The Last Migration

By Charlotte McConaghy,

Why should I read it?

1 author picked The Last Migration as one of their favorite books, and they share why you should read it.

What is this book about?

"An extraordinary novel... as beautiful and as wrenching as anything I've ever read" Emily St. John Mandel

"An adventure of a wilder sort" Vogue US

A dark past. An impossible journey. The will to survive.

How far you would you go for love? Franny Stone is determined to go to the end of the earth, following the last of the Arctic terns on what may be their final migration to Antarctica.

As animal populations plummet and commercial fishing faces prohibition, Franny talks her way onto one of the few remaining boats heading south. But as she and the eccentric crew…


Nest

By Inga Simpson,

Book cover of Nest

In my living room, I have a shelf of discarded birds’ nests, and my sofa is a beachy aqua colour. It’s no wonder then, that I was initially drawn to this book’s cover. The story itself was a pleasant surprise. I can best describe this novel as a nature meditation because, when I started reading, Inga Simpson’s prose seemed to slow time. I became less interested in achieving my daily tasks and paid minute attention to the birds and trees outside my window. Although a story of loss and heartache is weaved through this Nest, it is less important than the gaps between the plot. I am convinced this delightful novel about an art teacher and her garden added a year or two to my life! 

Nest

By Inga Simpson,

Why should I read it?

1 author picked Nest as one of their favorite books, and they share why you should read it.

What is this book about?

'[a] truly rich novel' SYDNEY MORNING HERALD

Once an artist and teacher, Jen now spends her time watching the birds around her house and tending her lush sub-tropical garden near the small town where she grew up. The only person she sees regularly is Henry, who comes after school for drawing lessons.

When a girl in Henry's class goes missing, Jen is pulled back into the depths of her own past. When she was Henry's age she lost her father and her best friend Michael - both within a week. The whole town talked about it then, and now, nearly…


A Most Improbable Journey

By Walter Alvarez,

Book cover of A Most Improbable Journey: A Big History of Our Planet and Ourselves

This is a much lesser-known book than the others I’ve picked, and I feel it deserves a load more attention. Walter Alvarez was instrumental to the development of the theory that the dinosaurs were wiped-out by an asteroid impact. Here, he casts his professor-of-geology eye across the whole of Earth’s history to show us the astonishing ways that our world – and the cosmos around us – have nurtured life on the planet and influenced the human story.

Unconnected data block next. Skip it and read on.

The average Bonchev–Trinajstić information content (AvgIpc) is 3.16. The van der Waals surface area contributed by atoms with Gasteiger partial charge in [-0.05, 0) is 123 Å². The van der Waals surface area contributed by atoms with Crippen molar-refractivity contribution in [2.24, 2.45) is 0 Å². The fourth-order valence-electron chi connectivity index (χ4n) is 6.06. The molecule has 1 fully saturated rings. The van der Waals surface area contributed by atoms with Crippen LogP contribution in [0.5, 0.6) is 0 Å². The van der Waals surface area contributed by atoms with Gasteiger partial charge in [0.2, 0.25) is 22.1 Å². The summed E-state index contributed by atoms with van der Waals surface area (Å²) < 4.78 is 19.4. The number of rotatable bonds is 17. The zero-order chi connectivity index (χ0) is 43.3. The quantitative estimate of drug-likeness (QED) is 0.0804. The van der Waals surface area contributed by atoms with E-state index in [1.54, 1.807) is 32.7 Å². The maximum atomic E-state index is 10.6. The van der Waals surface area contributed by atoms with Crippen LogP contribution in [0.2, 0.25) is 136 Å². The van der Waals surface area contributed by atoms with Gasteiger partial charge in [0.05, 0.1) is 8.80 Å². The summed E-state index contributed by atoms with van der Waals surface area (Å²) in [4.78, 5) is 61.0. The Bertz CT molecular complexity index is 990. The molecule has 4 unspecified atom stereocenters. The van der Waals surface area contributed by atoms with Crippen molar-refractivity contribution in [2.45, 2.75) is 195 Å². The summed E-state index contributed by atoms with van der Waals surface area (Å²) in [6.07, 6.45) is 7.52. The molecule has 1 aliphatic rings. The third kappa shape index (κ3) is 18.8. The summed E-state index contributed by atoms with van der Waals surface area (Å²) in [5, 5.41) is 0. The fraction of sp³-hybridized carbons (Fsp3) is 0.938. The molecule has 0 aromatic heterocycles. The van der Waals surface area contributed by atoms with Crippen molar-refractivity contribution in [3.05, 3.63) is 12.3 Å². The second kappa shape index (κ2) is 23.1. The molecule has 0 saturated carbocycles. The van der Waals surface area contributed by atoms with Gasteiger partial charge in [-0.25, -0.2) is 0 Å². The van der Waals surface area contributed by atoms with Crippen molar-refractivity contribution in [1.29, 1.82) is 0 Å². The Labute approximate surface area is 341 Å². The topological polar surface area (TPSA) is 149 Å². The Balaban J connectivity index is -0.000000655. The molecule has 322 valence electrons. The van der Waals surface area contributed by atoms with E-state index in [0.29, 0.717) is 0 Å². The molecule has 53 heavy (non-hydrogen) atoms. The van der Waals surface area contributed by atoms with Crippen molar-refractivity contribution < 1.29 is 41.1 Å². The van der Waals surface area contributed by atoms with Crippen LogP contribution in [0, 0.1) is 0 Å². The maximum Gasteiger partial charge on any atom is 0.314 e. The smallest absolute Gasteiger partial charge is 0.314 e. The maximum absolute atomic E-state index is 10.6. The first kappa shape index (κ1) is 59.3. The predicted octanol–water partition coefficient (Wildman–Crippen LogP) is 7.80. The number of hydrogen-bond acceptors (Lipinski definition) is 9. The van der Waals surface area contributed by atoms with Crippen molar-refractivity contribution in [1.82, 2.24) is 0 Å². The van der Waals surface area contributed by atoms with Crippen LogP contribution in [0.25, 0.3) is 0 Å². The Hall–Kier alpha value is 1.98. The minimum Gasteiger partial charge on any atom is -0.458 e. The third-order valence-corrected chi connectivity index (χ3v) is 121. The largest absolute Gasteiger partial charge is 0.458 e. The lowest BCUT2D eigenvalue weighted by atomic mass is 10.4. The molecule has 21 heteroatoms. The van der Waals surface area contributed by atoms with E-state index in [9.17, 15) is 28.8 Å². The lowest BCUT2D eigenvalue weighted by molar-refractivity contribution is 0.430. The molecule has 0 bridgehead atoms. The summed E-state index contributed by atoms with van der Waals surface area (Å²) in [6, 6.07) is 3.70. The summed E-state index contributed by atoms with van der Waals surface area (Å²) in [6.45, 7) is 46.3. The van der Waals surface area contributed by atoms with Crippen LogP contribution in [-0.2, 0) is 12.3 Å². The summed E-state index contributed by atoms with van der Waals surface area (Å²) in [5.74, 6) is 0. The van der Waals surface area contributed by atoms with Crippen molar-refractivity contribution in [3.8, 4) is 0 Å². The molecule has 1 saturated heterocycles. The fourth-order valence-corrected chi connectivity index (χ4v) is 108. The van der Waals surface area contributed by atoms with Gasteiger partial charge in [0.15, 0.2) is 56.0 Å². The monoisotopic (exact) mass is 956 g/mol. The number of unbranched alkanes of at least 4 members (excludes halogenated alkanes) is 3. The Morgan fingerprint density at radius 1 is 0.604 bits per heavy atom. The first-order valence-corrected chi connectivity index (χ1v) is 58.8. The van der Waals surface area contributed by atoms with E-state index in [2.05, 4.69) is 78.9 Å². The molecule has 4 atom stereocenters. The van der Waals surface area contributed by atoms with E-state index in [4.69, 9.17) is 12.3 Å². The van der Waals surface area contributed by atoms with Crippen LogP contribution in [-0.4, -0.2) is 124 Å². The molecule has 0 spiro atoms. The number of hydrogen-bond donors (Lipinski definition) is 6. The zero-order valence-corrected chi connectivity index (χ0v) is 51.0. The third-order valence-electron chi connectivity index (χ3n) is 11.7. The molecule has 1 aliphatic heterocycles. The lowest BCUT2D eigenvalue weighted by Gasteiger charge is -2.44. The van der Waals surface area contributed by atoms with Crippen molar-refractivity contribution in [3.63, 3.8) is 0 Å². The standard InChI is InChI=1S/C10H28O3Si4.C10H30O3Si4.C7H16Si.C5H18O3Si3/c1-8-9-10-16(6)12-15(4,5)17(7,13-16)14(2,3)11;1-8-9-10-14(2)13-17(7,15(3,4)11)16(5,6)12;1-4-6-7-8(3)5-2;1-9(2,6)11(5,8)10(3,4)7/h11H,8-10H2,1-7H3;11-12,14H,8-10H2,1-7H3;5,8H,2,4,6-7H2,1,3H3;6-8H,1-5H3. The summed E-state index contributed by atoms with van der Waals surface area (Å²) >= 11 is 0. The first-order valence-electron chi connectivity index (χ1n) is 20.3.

A Most Improbable Journey

By Walter Alvarez,

Why should I read it?

1 author picked A Most Improbable Journey as one of their favorite books, and they share why you should read it.

What is this book about?

Big History, the field that integrates traditional historical scholarship with scientific insights to study the full sweep of our universe, has so far been the domain of historians. Famed geologist Walter Alvarez-best known for the "Impact Theory" explaining dinosaur extinction-has instead championed a science-first approach to Big History. Here he wields his unique expertise to give us a new appreciation for the incredible occurrences-from the Big Bang to the formation of supercontinents, the dawn of the Bronze Age, and beyond-that have led to our improbable place in the universe.


Being Salmon, Being Human

By Martin Lee Mueller,

Book cover of Being Salmon, Being Human: Encountering the Wild in Us and Us in the Wild

Hailed as a “new genre of nature writing,” Mueller’s book is species-specific, dwelling upon the lives and deaths of salmon, yet the subject matter could apply to any creature that has become a commodity within late-stage capitalism. Mueller contrasts the Norwegian farmed-salmon industry and the increasing mechanization and reduction of living beings to things with wild salmon populations and Native people’s perspectives from the Pacific Northwest. Critically, he dares to take on the perspective of salmon, sprinkling memorable and moving vignettes throughout the book, helping readers imagine the world from a salmon’s-eye-view. This work of interspecies empathy is a rare and welcome contribution to thinking about personhood through a lens that is other-than-human.

Being Salmon, Being Human

By Martin Lee Mueller,

Why should I read it?

1 author picked Being Salmon, Being Human as one of their favorite books, and they share why you should read it.

What is this book about?

Nautilus Award Silver Medal Winner, Ecology & Environment

In search of a new story for our place on earth

Being Salmon, Being Human examines Western culture's tragic alienation from nature by focusing on the relationship between people and salmon-weaving together key narratives about the Norwegian salmon industry as well as wild salmon in indigenous cultures of the Pacific Northwest.

Mueller uses this lens to articulate a comprehensive critique of human exceptionalism, directly challenging the four-hundred-year-old notion that other animals are nothing but complicated machines without rich inner lives and that Earth is a passive backdrop to human experience. Being fully…